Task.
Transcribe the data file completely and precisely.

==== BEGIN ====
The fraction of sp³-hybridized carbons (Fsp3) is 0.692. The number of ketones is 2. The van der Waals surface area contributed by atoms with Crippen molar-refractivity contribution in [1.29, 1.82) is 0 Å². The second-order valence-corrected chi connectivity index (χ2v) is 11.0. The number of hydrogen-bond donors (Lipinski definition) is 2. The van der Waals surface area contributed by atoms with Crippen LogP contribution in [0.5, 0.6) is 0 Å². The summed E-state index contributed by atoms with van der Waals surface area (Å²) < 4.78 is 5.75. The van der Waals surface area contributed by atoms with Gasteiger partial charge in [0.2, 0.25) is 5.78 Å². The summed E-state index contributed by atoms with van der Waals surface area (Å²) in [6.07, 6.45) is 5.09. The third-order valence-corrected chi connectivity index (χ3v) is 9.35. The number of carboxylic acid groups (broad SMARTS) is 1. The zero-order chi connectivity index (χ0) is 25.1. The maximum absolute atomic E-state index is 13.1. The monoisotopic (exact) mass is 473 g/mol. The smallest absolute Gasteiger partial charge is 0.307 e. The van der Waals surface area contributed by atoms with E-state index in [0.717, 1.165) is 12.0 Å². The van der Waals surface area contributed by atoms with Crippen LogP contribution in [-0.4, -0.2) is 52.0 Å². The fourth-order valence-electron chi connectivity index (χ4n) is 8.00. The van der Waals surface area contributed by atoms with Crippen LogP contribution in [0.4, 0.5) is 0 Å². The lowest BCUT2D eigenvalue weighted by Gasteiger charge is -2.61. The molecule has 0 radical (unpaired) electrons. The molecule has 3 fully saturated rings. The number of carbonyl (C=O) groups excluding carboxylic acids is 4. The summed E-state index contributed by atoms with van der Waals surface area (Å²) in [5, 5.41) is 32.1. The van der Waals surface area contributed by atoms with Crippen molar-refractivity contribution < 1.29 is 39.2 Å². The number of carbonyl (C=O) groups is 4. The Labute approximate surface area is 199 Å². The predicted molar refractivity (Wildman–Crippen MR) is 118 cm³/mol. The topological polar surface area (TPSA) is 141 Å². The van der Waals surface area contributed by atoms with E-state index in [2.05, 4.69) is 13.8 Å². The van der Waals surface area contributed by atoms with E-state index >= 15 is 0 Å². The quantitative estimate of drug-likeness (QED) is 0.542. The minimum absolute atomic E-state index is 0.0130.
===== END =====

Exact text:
The fraction of sp³-hybridized carbons (Fsp3) is 0.692. The number of ketones is 2. The van der Waals surface area contributed by atoms with Crippen molar-refractivity contribution in [1.29, 1.82) is 0 Å². The second-order valence-corrected chi connectivity index (χ2v) is 11.0. The number of hydrogen-bond donors (Lipinski definition) is 2. The van der Waals surface area contributed by atoms with Crippen LogP contribution in [0.5, 0.6) is 0 Å². The summed E-state index contributed by atoms with van der Waals surface area (Å²) < 4.78 is 5.75. The van der Waals surface area contributed by atoms with Gasteiger partial charge in [0.2, 0.25) is 5.78 Å². The summed E-state index contributed by atoms with van der Waals surface area (Å²) in [6.07, 6.45) is 5.09. The third-order valence-corrected chi connectivity index (χ3v) is 9.35. The number of carboxylic acid groups (broad SMARTS) is 1. The zero-order chi connectivity index (χ0) is 25.1. The maximum absolute atomic E-state index is 13.1. The monoisotopic (exact) mass is 473 g/mol. The smallest absolute Gasteiger partial charge is 0.307 e. The van der Waals surface area contributed by atoms with E-state index in [0.717, 1.165) is 12.0 Å². The van der Waals surface area contributed by atoms with Crippen LogP contribution in [-0.4, -0.2) is 52.0 Å². The fourth-order valence-electron chi connectivity index (χ4n) is 8.00. The van der Waals surface area contributed by atoms with Crippen LogP contribution in [0.4, 0.5) is 0 Å². The lowest BCUT2D eigenvalue weighted by Gasteiger charge is -2.61. The molecule has 0 radical (unpaired) electrons. The molecule has 3 fully saturated rings. The number of carbonyl (C=O) groups excluding carboxylic acids is 4. The summed E-state index contributed by atoms with van der Waals surface area (Å²) in [5, 5.41) is 32.1. The van der Waals surface area contributed by atoms with Crippen molar-refractivity contribution < 1.29 is 39.2 Å². The number of carbonyl (C=O) groups is 4. The Labute approximate surface area is 199 Å². The predicted molar refractivity (Wildman–Crippen MR) is 118 cm³/mol. The topological polar surface area (TPSA) is 141 Å². The van der Waals surface area contributed by atoms with E-state index in [2.05, 4.69) is 13.8 Å². The van der Waals surface area contributed by atoms with E-state index >= 15 is 0 Å². The quantitative estimate of drug-likeness (QED) is 0.542. The minimum absolute atomic E-state index is 0.0130.